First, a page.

The Substance Abuse and Mental Health Services Administration recently released a survey which stated that 12 year-olds are abusing inhalants more than marijuana, hallucinogens and cocaine combined. In fact, according to the SAMHSA survey, huffing–deeply inhaling household products to get temporally intoxicated–is even more widespread than cigarette smoking among the age group.
Sharon Levy, MD, medical director of the Adolescent Substance Abuse Program (ASAP) at Children’s Hospital Boston, says peer pressure and the easy access young people have to huffable chemicals might account for its popularity.
“So many chemicals can be huffed and many of those are pretty easy for kids to get,” she says. Levy also notes that the legal status of the products being misused makes huffing far easier to hide from parents than other substances. “I once heard an ER doctor say that for a lot of kids, it’s easier to explain an empty can of whipped cream in their bedroom [the nitrous oxide found in cans of whipped cream is easily huffed], than it is to explain away an empty cocaine bag,” she says.
But despite their over-the-counter availability, Levy says the damage one can do to his or her central nervous system by huffing can be as dangerous, if not more so, than street drugs. “Unlike other forms of intake, huffing has an immediate and direct impact on your central nervous system,” she says. “When you swallow a pill it has to go through your stomach, liver, and so on, but when you huff it’s a direct line to your central nervous system. They’re getting a poison and delivering it straight to their brains.”
Like with all drugs, Levy says setting clear boundaries and vocalizing your expectations for your children is paramount in keeping them away from inhalants. She suggests parents discuss huffing incidents in the news with their children to impart the dangers of huffing. “By reaching out in that way parents are telling their kids their expectations for them, and also putting it out there that as parents they are willing to talk about these types of things.”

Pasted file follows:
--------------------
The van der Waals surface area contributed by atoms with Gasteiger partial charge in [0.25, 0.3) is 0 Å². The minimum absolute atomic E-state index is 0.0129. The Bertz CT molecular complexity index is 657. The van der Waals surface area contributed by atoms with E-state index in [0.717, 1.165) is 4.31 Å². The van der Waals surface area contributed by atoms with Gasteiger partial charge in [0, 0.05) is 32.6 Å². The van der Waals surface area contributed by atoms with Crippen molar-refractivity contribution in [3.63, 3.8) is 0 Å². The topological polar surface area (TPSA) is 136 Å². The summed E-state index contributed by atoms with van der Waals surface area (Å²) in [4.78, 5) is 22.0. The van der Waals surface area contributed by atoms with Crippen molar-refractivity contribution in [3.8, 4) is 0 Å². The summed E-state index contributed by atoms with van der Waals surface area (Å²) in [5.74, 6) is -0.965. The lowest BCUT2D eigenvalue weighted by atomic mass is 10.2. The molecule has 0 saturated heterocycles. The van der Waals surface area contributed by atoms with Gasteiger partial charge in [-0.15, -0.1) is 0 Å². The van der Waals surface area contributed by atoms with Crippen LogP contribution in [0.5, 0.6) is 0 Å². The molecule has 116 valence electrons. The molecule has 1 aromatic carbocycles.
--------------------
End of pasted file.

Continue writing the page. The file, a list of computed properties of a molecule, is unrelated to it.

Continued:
The following is a list of products commonly misused by kids as inhalants that Levy compiled for the American Academy of Pediatrics.
- Solvents and aerosols are usually types of liquid household or industrial products, including glues and adhesives, correction fluid, paints, felt-tip markers, polishes, computer or oven cleaners, and disinfectants. This means nearly all pressurized spray cans, including hair spray, condensed air for computer cleaning, deodorants and body spray, and spray paint, can be abused. Fuels, including butane, propane, gasoline, octane boosters and refrigerants are also abused.
- Nitrous oxide, or ‘laughing gas’ is usually diverted from medical use but is also commonly found in whip cream cans, chargers or dispensers.
- Nitrites, believed to enhance sexual function are found in air fresheners and more often used by older teens.
Because the ‘high’ caused by huffing is generally short, parents may have a hard time recognizing the symptoms of inhalant abuse. Levy says parents need to be vigilant in looking for the warning signs if they suspect their child is misusing inhalants. Click here and scroll to the bottom of the page for a list of warning signs parents should be aware of.
“As a parent, if you see any product in a kid’s room where you think it doesn’t belong, you may want to be suspicious,” Levy says. “Even when the product in question is appropriate, quantity is another sign. A can or two of spray deodorant isn’t a big deal, but once you find five cans it should raise a red flag.”